propaganda, and awareness creation and information dissemination.
These organizational tactics of mobilizing the people to be at the center of political change did
not go on well with the leadership of the UGCC and the Chiefs. As a result of the increased
involvement and activity of the Masses in the politics of the country, the class struggle
sharpened with the contradictions between the people and the elite especially within the UGCC.
The elites including the chiefs could not accept the active political engagements by the youth,
the market women, the ex-servicemen, and the workers who engaged in political activities,
meetings, demonstrations and strikes and this is what led to the crises in the UGCC and their
attempt to stabilize the situation by removing Kwame Nkrumah as the General Secretary of the
UGCC and disbandment of the Committee of Youth Organisation. The colonial authorities had
exacerbated the situation in the bloody suppression of agitation, demonstrations etc., the
shooting of unarmed demonstrators foremost among them the 3 ex-servicemen, declaration of
state of emergency and incarceration of the nationalists.
On the historic day of 12
th June 1949, 72 years ago, the die was cast and the people led by the
Committee of Youth Organization (CYO), the Ghana Representative Council and other
organizations gathered in Saltpond and demanded a new organization of a new type, one they
controlled and which represented their aspirations, a party of the masses, one which will enter
into no compromise with the enemy and with the slogan ‘We prefer self-government with
danger to servitude in tranquility’. The dream of the stalwarts of the 5th Pan African Congress
and of the gallant men and women who resisted foreign rule, the farmers, workers and the
youth was realized with the formation of the party of the oppressed and downtrodden. The
impact of the formation of the CPP was worldwide as it changed the method of organization
of political parties engaged in the national liberation struggle in Africa and especially in the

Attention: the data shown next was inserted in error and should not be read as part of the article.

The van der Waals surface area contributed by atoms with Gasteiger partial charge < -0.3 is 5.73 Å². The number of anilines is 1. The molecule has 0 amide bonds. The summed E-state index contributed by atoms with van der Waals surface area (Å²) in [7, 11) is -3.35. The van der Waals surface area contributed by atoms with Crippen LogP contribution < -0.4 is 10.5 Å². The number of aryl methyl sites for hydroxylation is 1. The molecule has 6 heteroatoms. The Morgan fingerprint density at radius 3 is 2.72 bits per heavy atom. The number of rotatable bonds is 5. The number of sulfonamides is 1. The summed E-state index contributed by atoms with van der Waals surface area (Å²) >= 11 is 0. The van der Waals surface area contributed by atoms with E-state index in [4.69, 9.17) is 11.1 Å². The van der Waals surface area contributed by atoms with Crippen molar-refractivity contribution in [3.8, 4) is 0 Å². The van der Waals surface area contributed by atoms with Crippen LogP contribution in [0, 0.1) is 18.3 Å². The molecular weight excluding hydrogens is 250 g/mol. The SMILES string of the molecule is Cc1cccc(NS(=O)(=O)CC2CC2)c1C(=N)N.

Caribbean and to a certain extent South East Asia.
The lengthy resistance and attempts at national liberation from foreign subjugation through
the ages got a new impetus and was elevated to a new level and renewed on that day of 12th
June with the historic formation of the CPP. A party that was able to galvanize the people and
put out a vision of ‘self-government now’ challenging the orthodoxy of colonialism and their
appendages, the elite and the feudal order

A new type of confrontation faced the colonialist, this phase was encapsulated in the total
mobilization of the mass of the people; the real owners of the land. It was this party which was
to open a new chapter in the liberation struggle and led the Gold Coast to independence on the
th of March 1957 and opened the floodgates for independence for over 20 African countries
over a spate of 3 years. The CPP in addition to mobilizing the people for national independence
also embarked on a development effort the likes which was in complete contrast to the colonial
type of development. It invested heavily in linking the various parts of the country, in mass
education, health and in the creation of a modern state with the appropriate institutional
infrastructure. Indeed, we have no hesitation in declaring that the Convention People’s Party
led by the Osagyefo Dr. Kwame Nkumah founded Modern Ghana.
On the 72nd anniversary of the founding of the CPP, the Socialist Forum of Ghana (SFG)
rededicates itself to the objectives of the independence movement, to work for the right of the
people of Ghana to choose their own leaders and to determine their political and economic
destiny. We insist on the right of the people of Ghana to own all their resources and to exploit
them not for enlarging the bank accounts of multi-national corporations from the colonial
metropolis but to promote their own interests. We will uphold the ideals of Osagyefo and the
working people of Ghana.
Long live the memory of the founding members of the CPP!
Nkrumah never dies!
Long live the unfinished African Revolution!

Blaise Tulo
For Convene

Below is the full statement